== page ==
Man found guilty of drugging and raping women
A COMPUTER expert has been convicted of raping two friends after taking them home and drugging them.
Kapil Garg (34) met the women outside a nightclub, then gave them a sedative, claiming that it was ecstasy, before raping them.
Garg is originally from India but was renting a room in Whitefriar Place, Dublin at the time. He has been remanded in custody since the women made the allegations in July 2011.
He had pleaded not guilty at the Central Criminal Court to raping and sexually assaulting the first woman and raping the second woman at his home on July 2, 2011.
But the jury of six men and six women returned its guilty verdict following four-and-a-half hours of deliberations on day seven of the trial.
The jury heard that the two women met Garg outside a nightclub at 3am. They went back to his house on the understanding that he would give them ecstasy tablets.
The women said he gave them half a pill each and that the three of them later went into his bedroom after they had started to feel tired.
The first woman told the jury that she later woke to find Garg having sex with her friend, who, she said, appeared to be asleep.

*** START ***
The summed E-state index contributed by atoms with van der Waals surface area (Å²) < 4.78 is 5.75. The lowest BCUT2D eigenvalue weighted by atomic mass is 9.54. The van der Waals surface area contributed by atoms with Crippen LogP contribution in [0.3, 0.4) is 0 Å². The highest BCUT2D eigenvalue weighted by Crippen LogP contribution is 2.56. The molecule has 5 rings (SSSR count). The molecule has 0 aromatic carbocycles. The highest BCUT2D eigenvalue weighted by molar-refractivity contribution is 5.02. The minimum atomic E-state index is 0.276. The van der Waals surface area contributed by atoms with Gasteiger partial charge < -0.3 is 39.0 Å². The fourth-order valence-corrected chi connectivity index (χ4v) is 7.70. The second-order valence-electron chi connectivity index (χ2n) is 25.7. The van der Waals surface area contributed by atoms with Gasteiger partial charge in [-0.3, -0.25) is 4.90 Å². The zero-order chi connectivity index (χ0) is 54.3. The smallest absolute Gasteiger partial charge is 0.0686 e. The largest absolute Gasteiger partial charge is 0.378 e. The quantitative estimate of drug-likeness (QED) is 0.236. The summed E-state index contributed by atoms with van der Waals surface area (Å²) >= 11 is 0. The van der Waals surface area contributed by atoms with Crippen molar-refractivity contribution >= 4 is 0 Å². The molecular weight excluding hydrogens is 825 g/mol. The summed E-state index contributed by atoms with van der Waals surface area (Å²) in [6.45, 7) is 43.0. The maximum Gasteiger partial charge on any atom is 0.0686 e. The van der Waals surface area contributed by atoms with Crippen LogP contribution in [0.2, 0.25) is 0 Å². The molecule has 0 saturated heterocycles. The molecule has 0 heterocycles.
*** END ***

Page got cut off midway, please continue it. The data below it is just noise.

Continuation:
She tried to wake her friend but was unsuccessful and fell back asleep herself. She woke, lying on her stomach, to find Garg sitting on her legs.
He then raped her.
"I froze. I could not move. I could not register what was going on," the woman said.
The woman pushed herself up on her arms and asked Garg: "What the hell are you doing?" He then stopped having sex with her and got up.
During the trial Garg was described as a "well-educated, well-travelled, cosmopolitan man of the world" who had earned a masters degree in computing in California.
Pauline Walley, prosecuting, said he was a "very smart manipulative man" who tried to stymie the jury by giving "rambling and confusing answers".
Garg admitted that he had sex with both women after giving them a relaxant but claimed the sex had been consensual.
Mr Justice Barry White remanded Garg in continuing custody and adjourned the case to December for sentence.
The court also heard that gardai recovered almost 360 anti-depressant tablets from his apartment, which were later sent for analysis.
Dr John Morris, a pharmacist with the Irish Medicine Board, said this specific anti-depressant had sedating properties.